COVID-19, Personnel Safety

Food Manufacturing COVID-19 Safety Checklist Released by OSHA and FDA

On August 19, the Occupational Safety and Health Administration (OSHA) and Food and Drug Administration (FDA) announced the release of a checklist for food manufacturers that are continuing, resuming, or reevaluating operations during the ongoing coronavirus disease 2019 (COVID-19) pandemic. The checklist covers ensuring safe workplaces, investigating exposures and testing for coronavirus infections, and configuring work environments to minimize the risk of spreading COVID-19.

food product manufacturing

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COVID-19 is a respiratory illness caused by the SARS-CoV-2 virus. COVID-19 currently is widespread in most U.S. communities and considered a workplace hazard.

Although there is no evidence of COVID-19 transmission through food or food packaging, the checklist also contains a section on food safety.

The checklist supplements earlier guidance from OSHA and the Centers for Disease Control and Prevention (CDC) for agricultural operations and meat and poultry processing facilities. The checklist is intended for animal and human food operations regulated by the FDA.

Some or all of the checklist may be applicable to operations growing, harvesting, packing, manufacturing, processing, or holding human and animal food regulated by the FDA.

Some food operations in foreign countries that manufacture, process, pack, or hold food for consumption in the United States are subject to FDA regulations but are not subject to OSHA requirements. However, foreign facilities may find the checklist useful, according to the FDA.

The checklist encourages employers to have a COVID-19 assessment and control plan and designate a qualified coordinator for developing and administering the plan. The coordinator can act as a point of contact for employees reporting symptoms or illness and ensure that employees who have been sick with COVID-19 meet the CDC criteria for ending a period of home isolation.

Employers also should maintain communications with local public health officials to ensure they get relevant and up-to-date information concerning COVID-19. They also should take steps following temporary shutdowns to ensure facilities are free of mold and water systems are free of Legionella bacteria.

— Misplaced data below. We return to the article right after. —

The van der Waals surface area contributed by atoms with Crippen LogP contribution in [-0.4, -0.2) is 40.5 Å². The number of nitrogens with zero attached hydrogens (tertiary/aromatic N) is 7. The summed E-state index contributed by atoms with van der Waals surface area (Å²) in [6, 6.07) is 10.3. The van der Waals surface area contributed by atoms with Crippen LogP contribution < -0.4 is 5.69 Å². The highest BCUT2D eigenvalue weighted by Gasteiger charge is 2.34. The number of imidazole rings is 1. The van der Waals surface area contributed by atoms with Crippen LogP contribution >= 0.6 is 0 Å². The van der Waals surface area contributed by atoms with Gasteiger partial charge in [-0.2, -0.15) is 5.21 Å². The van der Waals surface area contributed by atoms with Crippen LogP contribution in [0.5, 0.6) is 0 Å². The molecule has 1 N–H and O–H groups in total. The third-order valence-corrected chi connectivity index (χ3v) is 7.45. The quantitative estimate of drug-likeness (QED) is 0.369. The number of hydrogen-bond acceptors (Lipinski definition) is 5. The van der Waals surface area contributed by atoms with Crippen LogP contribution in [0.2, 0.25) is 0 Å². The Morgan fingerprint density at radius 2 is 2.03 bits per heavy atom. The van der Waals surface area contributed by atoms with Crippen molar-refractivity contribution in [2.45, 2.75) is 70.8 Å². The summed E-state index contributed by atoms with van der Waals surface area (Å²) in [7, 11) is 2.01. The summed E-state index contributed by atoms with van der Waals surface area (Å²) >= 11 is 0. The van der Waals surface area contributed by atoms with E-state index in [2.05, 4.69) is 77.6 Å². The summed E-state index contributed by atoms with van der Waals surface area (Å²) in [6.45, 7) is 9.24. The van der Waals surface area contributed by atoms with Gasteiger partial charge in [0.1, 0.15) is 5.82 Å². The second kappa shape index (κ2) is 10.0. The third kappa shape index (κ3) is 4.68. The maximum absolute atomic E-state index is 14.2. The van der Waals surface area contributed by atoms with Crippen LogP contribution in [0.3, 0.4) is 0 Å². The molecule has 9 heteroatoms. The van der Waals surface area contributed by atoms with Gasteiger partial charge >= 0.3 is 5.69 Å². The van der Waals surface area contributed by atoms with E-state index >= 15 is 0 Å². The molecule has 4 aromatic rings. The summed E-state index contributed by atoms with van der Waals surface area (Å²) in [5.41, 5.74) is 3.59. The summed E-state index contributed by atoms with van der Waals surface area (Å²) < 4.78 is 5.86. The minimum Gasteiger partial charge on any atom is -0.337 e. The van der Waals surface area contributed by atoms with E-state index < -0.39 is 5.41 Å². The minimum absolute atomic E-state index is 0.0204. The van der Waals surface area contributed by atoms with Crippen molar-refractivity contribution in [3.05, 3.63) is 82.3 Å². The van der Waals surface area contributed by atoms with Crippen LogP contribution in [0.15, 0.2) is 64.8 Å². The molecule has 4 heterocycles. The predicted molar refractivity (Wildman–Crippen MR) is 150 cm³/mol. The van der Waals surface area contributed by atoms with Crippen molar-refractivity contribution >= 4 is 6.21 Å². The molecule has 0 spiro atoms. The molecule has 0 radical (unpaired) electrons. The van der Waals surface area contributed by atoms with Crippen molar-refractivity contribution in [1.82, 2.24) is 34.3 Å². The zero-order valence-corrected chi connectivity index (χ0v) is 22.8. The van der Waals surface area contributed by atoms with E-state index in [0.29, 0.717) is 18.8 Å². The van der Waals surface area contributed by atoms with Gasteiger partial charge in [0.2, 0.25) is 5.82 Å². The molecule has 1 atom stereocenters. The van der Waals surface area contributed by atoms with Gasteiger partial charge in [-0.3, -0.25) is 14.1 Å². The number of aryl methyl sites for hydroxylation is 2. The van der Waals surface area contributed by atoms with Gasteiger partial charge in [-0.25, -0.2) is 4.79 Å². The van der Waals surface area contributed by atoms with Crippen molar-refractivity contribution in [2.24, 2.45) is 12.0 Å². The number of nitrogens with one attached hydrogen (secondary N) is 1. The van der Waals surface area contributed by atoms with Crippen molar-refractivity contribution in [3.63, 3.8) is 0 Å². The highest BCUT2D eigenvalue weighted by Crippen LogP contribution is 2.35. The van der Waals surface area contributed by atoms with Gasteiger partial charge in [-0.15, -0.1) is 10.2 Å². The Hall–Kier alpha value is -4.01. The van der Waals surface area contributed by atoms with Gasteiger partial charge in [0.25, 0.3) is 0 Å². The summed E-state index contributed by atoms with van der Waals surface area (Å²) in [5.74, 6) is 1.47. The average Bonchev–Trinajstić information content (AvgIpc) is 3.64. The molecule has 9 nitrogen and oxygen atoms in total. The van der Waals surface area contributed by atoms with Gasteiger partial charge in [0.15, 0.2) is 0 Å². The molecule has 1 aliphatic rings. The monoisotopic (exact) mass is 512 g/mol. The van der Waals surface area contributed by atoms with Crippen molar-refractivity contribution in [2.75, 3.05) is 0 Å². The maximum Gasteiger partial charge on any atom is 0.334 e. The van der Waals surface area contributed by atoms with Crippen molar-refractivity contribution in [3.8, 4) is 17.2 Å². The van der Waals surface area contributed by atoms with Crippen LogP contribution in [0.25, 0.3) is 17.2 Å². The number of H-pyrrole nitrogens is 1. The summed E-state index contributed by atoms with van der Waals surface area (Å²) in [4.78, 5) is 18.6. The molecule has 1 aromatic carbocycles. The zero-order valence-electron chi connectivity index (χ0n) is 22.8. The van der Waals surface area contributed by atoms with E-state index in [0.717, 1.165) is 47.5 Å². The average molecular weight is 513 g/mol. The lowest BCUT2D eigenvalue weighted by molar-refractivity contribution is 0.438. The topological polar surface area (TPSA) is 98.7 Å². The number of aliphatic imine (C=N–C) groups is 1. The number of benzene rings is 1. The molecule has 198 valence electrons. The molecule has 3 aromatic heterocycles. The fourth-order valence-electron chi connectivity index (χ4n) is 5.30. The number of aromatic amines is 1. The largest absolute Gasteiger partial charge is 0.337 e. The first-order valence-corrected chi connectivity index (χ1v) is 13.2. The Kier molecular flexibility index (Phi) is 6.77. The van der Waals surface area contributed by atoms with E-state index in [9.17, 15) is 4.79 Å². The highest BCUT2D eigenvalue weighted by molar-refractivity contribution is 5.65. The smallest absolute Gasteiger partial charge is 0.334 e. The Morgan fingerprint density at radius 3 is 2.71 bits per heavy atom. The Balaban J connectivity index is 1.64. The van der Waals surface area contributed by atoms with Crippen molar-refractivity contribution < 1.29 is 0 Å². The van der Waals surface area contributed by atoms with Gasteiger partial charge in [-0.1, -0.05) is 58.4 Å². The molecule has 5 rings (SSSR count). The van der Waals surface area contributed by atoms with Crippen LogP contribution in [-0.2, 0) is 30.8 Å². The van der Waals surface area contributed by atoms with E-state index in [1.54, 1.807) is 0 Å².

The checklist also instructs employers to provide all communications and information in languages and at the literacy levels that employees understand. Employers also should ensure that facilities have hand-washing stations and materials (soap and paper towels) or hand sanitizer with at least 60% alcohol and trash receptacles (preferably no-touch) so employees can follow CDC and OSHA hand-washing protocols.

Employers also are instructed to increase the scope and frequency of cleaning and disinfecting of frequently touched surfaces such as control panels, door handles, faucets, handles on refrigerators and microwave ovens in break rooms, time clocks, and vending machine touchpads using disinfectants on the EPA’s List N as effective against SARS-CoV-2.

The checklist recommends that all employees wear cloth face coverings and that employers perform assessments of whether personal protective equipment, including respirators, is necessary. The checklist contains guidelines for work space configuration and social distancing during agricultural operations, including weeding and harvesting. Employers should ensure that workers remain at least 6 feet apart or that partitions are installed where 6-foot social distancing is impractical.

The checklist reminds employers that infection prevention measures also should be maintained in communal or shared housing provided for seasonal farmworkers.

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